Due to my school grades, my aptitude test, and my work experience, I was accepted into tertiary education. None of my family (immediate or extended) had pursued tertiary studies previously (I recall at the time only 11% of Australians went on to higher education). Having departed high school prior to Year 12 and having missed many of the formative subjects that the tertiary course content developed on from. I struggled through engaging in the course content to varying levels. I however chose to spend much of my time socialising and exploring the limits of being young and free in Australia and overseas. My love for and interest in music developed exponentially at this time, and I returned to a single-minded focus of music practice.
I left for overseas immediately after completing my final year, to which would become a significant period in my life. I got a role consulting with Japanese industrial organisations regarding their training and development. I was trained in educational practice and also delivered training across many industries.  I also formed an originals band with both locals and Internationals; played local venues, community events and festivals; writing, co-managing, and co-producing. I experimented with engineering on both analogue consoles and experimented within the developing digital technologies.
Upon returning back to Australia, I formalised my teaching experience, and gained diverse experience across a range of post-compulsory educational institutions –  including tertiary – experimenting, designing curriculum and programs, and teaching across a broad range of educational approaches (Milwood 2013). Additionally, I continued to develop and practice music – from writing to performing.
After several overseas ventures consulting with International organisations,  I formalised my education experience with a Masters degree. During this time, I was recruited by several educational institutions to assist them with leadership, curriculum design, developing systems, financial management, human resources management, strategic marketing, business development and governance. I continued with my music practice, outsourcing to many bands playing local venues and community events. I also engaged in community music programs as a mentor and coach.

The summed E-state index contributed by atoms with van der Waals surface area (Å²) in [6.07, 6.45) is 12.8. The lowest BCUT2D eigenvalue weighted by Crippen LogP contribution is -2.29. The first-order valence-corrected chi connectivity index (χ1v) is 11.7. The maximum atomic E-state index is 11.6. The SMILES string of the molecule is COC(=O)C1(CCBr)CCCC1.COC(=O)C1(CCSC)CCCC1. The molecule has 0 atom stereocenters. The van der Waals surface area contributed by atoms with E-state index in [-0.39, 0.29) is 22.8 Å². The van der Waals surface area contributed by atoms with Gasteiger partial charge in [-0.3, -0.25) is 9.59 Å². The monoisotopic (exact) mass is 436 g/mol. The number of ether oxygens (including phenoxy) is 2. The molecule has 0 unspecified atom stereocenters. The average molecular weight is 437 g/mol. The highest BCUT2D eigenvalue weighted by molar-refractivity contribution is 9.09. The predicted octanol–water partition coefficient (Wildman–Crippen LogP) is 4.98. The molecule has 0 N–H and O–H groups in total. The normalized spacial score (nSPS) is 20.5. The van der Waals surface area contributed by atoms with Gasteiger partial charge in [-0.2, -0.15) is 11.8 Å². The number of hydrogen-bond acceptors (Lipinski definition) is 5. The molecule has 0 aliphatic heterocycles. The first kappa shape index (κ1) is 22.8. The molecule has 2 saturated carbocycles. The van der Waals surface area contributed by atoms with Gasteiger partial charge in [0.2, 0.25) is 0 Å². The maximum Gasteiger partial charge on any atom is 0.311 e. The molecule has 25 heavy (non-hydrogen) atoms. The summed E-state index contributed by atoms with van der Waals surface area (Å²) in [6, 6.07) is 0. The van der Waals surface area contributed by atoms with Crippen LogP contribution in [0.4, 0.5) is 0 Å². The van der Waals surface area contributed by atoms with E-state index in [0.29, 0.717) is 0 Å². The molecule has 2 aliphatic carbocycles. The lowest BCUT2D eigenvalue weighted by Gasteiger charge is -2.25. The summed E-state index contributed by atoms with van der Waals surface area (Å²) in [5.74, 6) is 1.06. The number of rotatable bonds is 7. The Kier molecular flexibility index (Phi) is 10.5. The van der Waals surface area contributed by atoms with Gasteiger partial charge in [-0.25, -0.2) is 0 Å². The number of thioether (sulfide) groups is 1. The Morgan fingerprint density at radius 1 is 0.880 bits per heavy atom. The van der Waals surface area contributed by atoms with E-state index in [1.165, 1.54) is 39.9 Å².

During this time I took a leave of absence and studied at California’s Music Institute (MI) at the Guitar Institute of Technology (GIT).  I also ventured into the virtual world of music production (Pro Tools and Logic Pro) and explored the world of virtual instruments in contrast to the acoustic or electric instruments I had experience with until then.
 After a three year professional stint overseas, I returned to Australia and formalised my engineering and production experience in a course at SAE. One year later, I was invited to teach as a sessional Lecturer, which over time progressed into my current role as a Senior Lecturer. I am now formalising my broad Creative Practice in a professional doctoral program at Queensland University of Technology. What I am finding though, is that I am actually formalising all of my practice to date, across all disciplines and industries, with one of the two agreed outcomes being two original cultural productions (EPs) of my music and audio practice.

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Layer 2: My generation

The types of information I ideally need to know prior to entering a education and training role, is to know myself.
I was born into Generation X (Gen X) – which has been referred to as the lost generation. As one of the smallest generational cohorts in terms of births, as a Gen Xer I found my parent’s baby-boomer generation to be quite overwhelming in terms of their large personalities and regular group get togethers. They were vocal, opinionated and highly engaged in living life to the fullest. As I was growing up, I recall I  struggled to find my voice at various times, often feeling relatively invisible. My dad worked in a senior Corporate role which occupied his days, including often his evenings and the weekends. He was well intentioned by volunteering to manage our local rugby teams, but the reality was that he was often unavailable due to work commitments. I would say therefore, that my father was relatively disengaged from me and my brother and sister’s lives. When I was almost seventeen years of age, my parents accepted an international position and moved overseas. This situation forced me to become independent virtually overnight. My parents were a very loving and compatible couple towards each other, and travelled extensively as part of their Corporate lives, inviting me over the Australian summer season. I have definitely absorbed these influences as my life with my partner has demonstrated, along my global travels.  I am also confident that my experiences of feeling invisible and voiceless at times allowed me to feel comfortable in engaging in other cultures of Japan and India.